Rural Health Care in Oregon
Popular culture presents a variety of mythic frontier doctors, like Doc Baker
from the 1970s television series Little House on the Prairie,
galloping across the prairie to save young Billy or help Ma deliver a
baby at the Nelson farm. In many ways, the myth was real. Most country
doctors lived in town and traveled widely to visit sick patients on their
homesteads. The doctor was often a town's best-educated citizen: Urling
C. Coe, for example, arrived in Bend in 1905 and within 13 years became
a prominent physician who helped to found the town's first hospital, bank
organizer and president, real estate dealer, and mayor.
Like their predecessors, today's country doctors do things a little differently, but they also defy the stereotypes. They are some of the finest health care providers in the state and still tend to practice a sort of whole-person care rarely seen in urban medicine. Most studied medicine in a big city — probably even grew up in one — and have chosen a rural practice because they appreciate the lifestyle and community. In many cases, the doc might not be an actual "doctor," but a skilled professional with different credentials. And although most patients rely on insurance to cover health care costs, a rural doctor might still be persuaded accept a payment of a cord of firewood or a side of beef.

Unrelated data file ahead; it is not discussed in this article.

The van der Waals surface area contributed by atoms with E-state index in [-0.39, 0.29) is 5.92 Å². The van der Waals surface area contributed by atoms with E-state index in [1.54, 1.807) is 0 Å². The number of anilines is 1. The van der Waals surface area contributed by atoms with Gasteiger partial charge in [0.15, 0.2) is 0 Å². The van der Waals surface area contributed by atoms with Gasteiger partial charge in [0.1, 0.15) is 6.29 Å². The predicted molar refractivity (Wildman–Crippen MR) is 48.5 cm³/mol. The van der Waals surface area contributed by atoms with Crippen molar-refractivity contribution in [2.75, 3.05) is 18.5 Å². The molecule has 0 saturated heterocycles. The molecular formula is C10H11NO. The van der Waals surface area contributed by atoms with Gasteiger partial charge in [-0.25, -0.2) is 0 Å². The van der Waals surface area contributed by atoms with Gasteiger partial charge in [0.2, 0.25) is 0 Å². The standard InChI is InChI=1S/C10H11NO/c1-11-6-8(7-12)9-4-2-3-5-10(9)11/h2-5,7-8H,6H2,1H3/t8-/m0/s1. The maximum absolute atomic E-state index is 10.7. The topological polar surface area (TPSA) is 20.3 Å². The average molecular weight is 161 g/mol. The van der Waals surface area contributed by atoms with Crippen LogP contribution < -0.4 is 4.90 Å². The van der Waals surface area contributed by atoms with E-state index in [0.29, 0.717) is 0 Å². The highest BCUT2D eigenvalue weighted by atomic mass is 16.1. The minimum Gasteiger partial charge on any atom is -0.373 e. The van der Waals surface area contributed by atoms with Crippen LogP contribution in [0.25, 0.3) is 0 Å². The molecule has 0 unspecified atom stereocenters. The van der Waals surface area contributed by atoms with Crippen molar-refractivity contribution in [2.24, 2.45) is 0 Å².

Despite the skill and dedication of country doctors, rural communities are especially hard hit by the problems facing the health care system. Patients often have to travel long distances to services, doctors are difficult to recruit and keep in rural communities and rural populations are rapidly becoming poorer and older, making it more difficult and expensive to provide quality care.
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